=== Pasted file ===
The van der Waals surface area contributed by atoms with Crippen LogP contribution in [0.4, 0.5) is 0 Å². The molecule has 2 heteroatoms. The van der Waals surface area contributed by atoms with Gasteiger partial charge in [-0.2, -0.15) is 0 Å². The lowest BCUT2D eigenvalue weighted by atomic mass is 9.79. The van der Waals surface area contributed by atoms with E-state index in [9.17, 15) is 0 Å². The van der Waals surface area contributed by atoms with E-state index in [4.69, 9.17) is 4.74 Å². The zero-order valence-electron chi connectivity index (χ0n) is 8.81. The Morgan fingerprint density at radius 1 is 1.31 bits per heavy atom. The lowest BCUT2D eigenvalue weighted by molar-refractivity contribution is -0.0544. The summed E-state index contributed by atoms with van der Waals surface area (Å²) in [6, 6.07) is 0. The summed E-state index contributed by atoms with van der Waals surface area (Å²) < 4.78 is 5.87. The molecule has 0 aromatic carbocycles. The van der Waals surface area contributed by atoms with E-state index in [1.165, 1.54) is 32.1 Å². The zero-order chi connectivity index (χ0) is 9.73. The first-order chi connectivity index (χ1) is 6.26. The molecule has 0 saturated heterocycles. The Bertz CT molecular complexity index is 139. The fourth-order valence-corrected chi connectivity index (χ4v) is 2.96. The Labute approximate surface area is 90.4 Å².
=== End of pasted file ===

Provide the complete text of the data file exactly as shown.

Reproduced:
The van der Waals surface area contributed by atoms with Crippen LogP contribution in [0.4, 0.5) is 0 Å². The molecule has 2 heteroatoms. The van der Waals surface area contributed by atoms with Gasteiger partial charge in [-0.2, -0.15) is 0 Å². The lowest BCUT2D eigenvalue weighted by atomic mass is 9.79. The van der Waals surface area contributed by atoms with E-state index in [9.17, 15) is 0 Å². The van der Waals surface area contributed by atoms with E-state index in [4.69, 9.17) is 4.74 Å². The zero-order valence-electron chi connectivity index (χ0n) is 8.81. The Morgan fingerprint density at radius 1 is 1.31 bits per heavy atom. The lowest BCUT2D eigenvalue weighted by molar-refractivity contribution is -0.0544. The summed E-state index contributed by atoms with van der Waals surface area (Å²) in [6, 6.07) is 0. The summed E-state index contributed by atoms with van der Waals surface area (Å²) < 4.78 is 5.87. The molecule has 0 aromatic carbocycles. The van der Waals surface area contributed by atoms with E-state index in [1.165, 1.54) is 32.1 Å². The zero-order chi connectivity index (χ0) is 9.73. The first-order chi connectivity index (χ1) is 6.26. The molecule has 0 saturated heterocycles. The Bertz CT molecular complexity index is 139. The fourth-order valence-corrected chi connectivity index (χ4v) is 2.96. The Labute approximate surface area is 90.4 Å².